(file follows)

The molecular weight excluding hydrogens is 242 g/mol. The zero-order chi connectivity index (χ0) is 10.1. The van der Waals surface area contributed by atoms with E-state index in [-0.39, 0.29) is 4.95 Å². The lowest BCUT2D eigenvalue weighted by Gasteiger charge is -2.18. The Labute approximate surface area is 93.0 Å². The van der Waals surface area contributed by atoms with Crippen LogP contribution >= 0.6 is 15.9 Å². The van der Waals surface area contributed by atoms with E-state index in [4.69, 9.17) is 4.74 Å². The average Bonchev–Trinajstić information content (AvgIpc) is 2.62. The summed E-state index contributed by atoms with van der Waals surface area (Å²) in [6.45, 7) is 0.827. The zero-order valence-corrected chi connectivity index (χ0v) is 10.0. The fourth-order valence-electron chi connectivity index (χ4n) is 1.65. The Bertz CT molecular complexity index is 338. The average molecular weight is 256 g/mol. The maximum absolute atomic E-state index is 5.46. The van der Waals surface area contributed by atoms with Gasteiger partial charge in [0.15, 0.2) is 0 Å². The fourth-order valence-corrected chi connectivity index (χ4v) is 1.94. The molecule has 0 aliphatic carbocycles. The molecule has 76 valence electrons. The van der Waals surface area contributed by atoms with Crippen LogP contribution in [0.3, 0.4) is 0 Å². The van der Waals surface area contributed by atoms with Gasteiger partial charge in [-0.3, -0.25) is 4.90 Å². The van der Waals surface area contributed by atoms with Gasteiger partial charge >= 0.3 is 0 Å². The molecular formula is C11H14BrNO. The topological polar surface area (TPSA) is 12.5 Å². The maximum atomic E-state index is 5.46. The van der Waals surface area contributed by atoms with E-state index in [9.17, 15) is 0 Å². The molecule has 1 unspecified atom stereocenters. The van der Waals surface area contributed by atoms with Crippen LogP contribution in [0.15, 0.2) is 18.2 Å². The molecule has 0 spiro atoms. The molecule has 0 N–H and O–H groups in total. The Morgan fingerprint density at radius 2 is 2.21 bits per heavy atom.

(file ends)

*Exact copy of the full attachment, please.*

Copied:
The molecular weight excluding hydrogens is 242 g/mol. The zero-order chi connectivity index (χ0) is 10.1. The van der Waals surface area contributed by atoms with E-state index in [-0.39, 0.29) is 4.95 Å². The lowest BCUT2D eigenvalue weighted by Gasteiger charge is -2.18. The Labute approximate surface area is 93.0 Å². The van der Waals surface area contributed by atoms with Crippen LogP contribution >= 0.6 is 15.9 Å². The van der Waals surface area contributed by atoms with E-state index in [4.69, 9.17) is 4.74 Å². The average Bonchev–Trinajstić information content (AvgIpc) is 2.62. The summed E-state index contributed by atoms with van der Waals surface area (Å²) in [6.45, 7) is 0.827. The zero-order valence-corrected chi connectivity index (χ0v) is 10.0. The fourth-order valence-electron chi connectivity index (χ4n) is 1.65. The Bertz CT molecular complexity index is 338. The average molecular weight is 256 g/mol. The maximum absolute atomic E-state index is 5.46. The van der Waals surface area contributed by atoms with Gasteiger partial charge in [0.15, 0.2) is 0 Å². The fourth-order valence-corrected chi connectivity index (χ4v) is 1.94. The molecule has 0 aliphatic carbocycles. The molecule has 76 valence electrons. The van der Waals surface area contributed by atoms with Crippen LogP contribution in [0.3, 0.4) is 0 Å². The van der Waals surface area contributed by atoms with Gasteiger partial charge in [-0.3, -0.25) is 4.90 Å². The van der Waals surface area contributed by atoms with Gasteiger partial charge >= 0.3 is 0 Å². The molecular formula is C11H14BrNO. The topological polar surface area (TPSA) is 12.5 Å². The maximum atomic E-state index is 5.46. The van der Waals surface area contributed by atoms with E-state index in [9.17, 15) is 0 Å². The molecule has 1 unspecified atom stereocenters. The van der Waals surface area contributed by atoms with Crippen LogP contribution in [0.15, 0.2) is 18.2 Å². The molecule has 0 spiro atoms. The molecule has 0 N–H and O–H groups in total. The Morgan fingerprint density at radius 2 is 2.21 bits per heavy atom.